Experts highlight three key ages where alcohol is more likely to damage the brain
Researchers have pin-pointed three key time periods in life when the harmful effects of alcohol on the brain are likely to be at their greatest.
Writing in the British Medical Journal, researchers in Australia and the UK suggest there are three periods of brain changes that may be particularly sensitive to the effects of alcohol. These are: gestation (from conception to birth), later adolescence (15–19 years), and older adulthood (over 65 years).
The experts suggest that population-based interventions, such as guidelines on low-risk drinking, alcohol pricing policies, and lower drink driving limits will help tackle this issue. They also suggest that these policies should be accompanied by the development of training and care pathways that consider the human brain at risk throughout life.
Nudge theory and alcohol policy – how nudge frames drinkers and industry
The latest report from the Institute of Alcohol Studies examines the ways in which the One You campaign, and low alcohol product health initiatives use nudge theory’s principles to frame individuals and alcohol industry actors.
It found that nudge interventions have been a significant feature of UK government public health alcohol policy since 2017, supporting calls for well-evidenced public health alcohol policy action, such as pricing, availability and market controls. Within policy, the public are framed as blameworthy for their own alcohol problems. This should be concerning for policymakers, as this may reinforce pre-existing stigma associated with alcohol use problems, entrenching barriers to support and reducing individuals’ capability, opportunity, or motivation to change. In contrast, the alcohol industry is often framed as reliable and trustworthy, which risks ignoring the economic and societal drivers of public health problems.
Access the presentations from the launch seminar
Scaling down the size of bottles could reduce drinking
According to a trial conducted by the SMMGP & FDAP, which measured the difference in alcohol consumption when drinking from different sized bottles, downsizing bottles could reduce drinking. As drinking wine is so often a social activity, there is a tendency to finish an open bottle. This experimental evidence suggests that switching to 50cl bottles (from the current standard 75cl) could make a significant difference. These small differences could really add up to reduce alcohol consumption across the whole country.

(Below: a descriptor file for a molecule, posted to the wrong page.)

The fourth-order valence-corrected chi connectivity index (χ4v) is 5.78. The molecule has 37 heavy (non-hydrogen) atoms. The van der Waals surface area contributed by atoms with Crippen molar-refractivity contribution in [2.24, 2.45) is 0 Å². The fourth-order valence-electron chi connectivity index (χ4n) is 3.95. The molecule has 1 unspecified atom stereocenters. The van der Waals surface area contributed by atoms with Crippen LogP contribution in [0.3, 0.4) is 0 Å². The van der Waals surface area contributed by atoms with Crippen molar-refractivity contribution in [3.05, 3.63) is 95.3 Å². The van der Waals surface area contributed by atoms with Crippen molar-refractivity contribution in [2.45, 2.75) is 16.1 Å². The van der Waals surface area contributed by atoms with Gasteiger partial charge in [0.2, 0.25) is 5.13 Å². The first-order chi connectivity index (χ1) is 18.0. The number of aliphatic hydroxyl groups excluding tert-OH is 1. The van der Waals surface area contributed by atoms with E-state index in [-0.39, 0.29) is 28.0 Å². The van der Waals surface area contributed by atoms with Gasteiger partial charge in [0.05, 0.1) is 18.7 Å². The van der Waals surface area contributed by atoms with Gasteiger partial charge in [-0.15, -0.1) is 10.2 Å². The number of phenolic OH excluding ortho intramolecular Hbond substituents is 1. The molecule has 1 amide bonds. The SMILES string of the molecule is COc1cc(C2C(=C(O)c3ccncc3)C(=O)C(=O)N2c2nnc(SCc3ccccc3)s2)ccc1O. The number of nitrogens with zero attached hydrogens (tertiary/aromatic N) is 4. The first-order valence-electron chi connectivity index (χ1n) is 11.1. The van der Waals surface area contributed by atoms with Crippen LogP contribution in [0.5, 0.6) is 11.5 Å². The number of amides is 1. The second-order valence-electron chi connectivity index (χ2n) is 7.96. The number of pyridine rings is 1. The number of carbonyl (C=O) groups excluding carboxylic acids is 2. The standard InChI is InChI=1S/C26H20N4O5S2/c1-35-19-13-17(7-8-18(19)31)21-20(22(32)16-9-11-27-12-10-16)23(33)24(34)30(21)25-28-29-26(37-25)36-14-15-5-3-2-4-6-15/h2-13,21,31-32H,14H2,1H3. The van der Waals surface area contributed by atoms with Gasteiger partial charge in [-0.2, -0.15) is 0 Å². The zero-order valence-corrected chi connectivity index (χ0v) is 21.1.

Tackling the underrepresentation of BAME communities in treatment services
The All-Party Parliamentary Group of The Treatment of Addiction in the UK recently highlighted that 92% of all people in treatment for addiction are recorded as white. In a blog for the AHA, Sohan Sahota, managing director of the drug and alcohol recovery support service BAC-IN, explores barriers for those from black and Asian backgrounds who are seeking support for alcohol addiction – and how treatment services can better support people from minority or marginalised groups.
UK asylum can contribute to harmful drinking, study shows
A report by Scottish Health Action on Alcohol Problems found that asylum seeker experiences’ can contribute to harmful drinking.
The report shows how asylum seekers who experience harmful alcohol use in the UK do not arrive with these issues, but rather develop them as a result of destitution, or being placed under a condition of ‘No Recourse to Public Funds’ (NRPF). It finds that the prohibition of work while people wait for their asylum claim to be determined contributes to mental ill-health, while long waiting times, isolation, boredom and poverty contribute to harmful drinking. The report makes recommendations for policy and practice.
Read the report here
SHAAP launch manifesto for 2021 Scottish parliament election
SHAAP recently launched their manifesto for the 2021 Scottish Parliament Election. The manifesto includes calls for total restrictions on alcohol advertising, marketing and sponsorship, and the removal of alcohol from supermarket shelves, and well covered by the Scottish media.
I’ve spent most of my life not talking about my dad’s drinking.’ – new blog from SFAD
Scottish Families Affected by Alcohol and Drugs published a blog by one of their media volunteers Beverly, who shares her experience of growing up around addiction in response to the Commission on Alcohol Harm’s report.
Beverley said: “I’ve spent most of my life not talking about my dad’s drinking. At school I never mentioned it to friends or teachers, worried they would judge me… I kept that part of my childhood a secret. It wasn’t until I heard a friend at work talking openly about his mum’s mental health issues that I realised I could share my story without judgement.”
Tackling drug dependency and abuse in the UK: working in partnership to reduce crime, minimise harm and support rehabilitation
Public Policy Exchange webinar
7 January 2021, online
More information and registration
Managing drug & alcohol problems in primary care conference 2021
RCGP & SMMGP
25 and 26 March 2021, online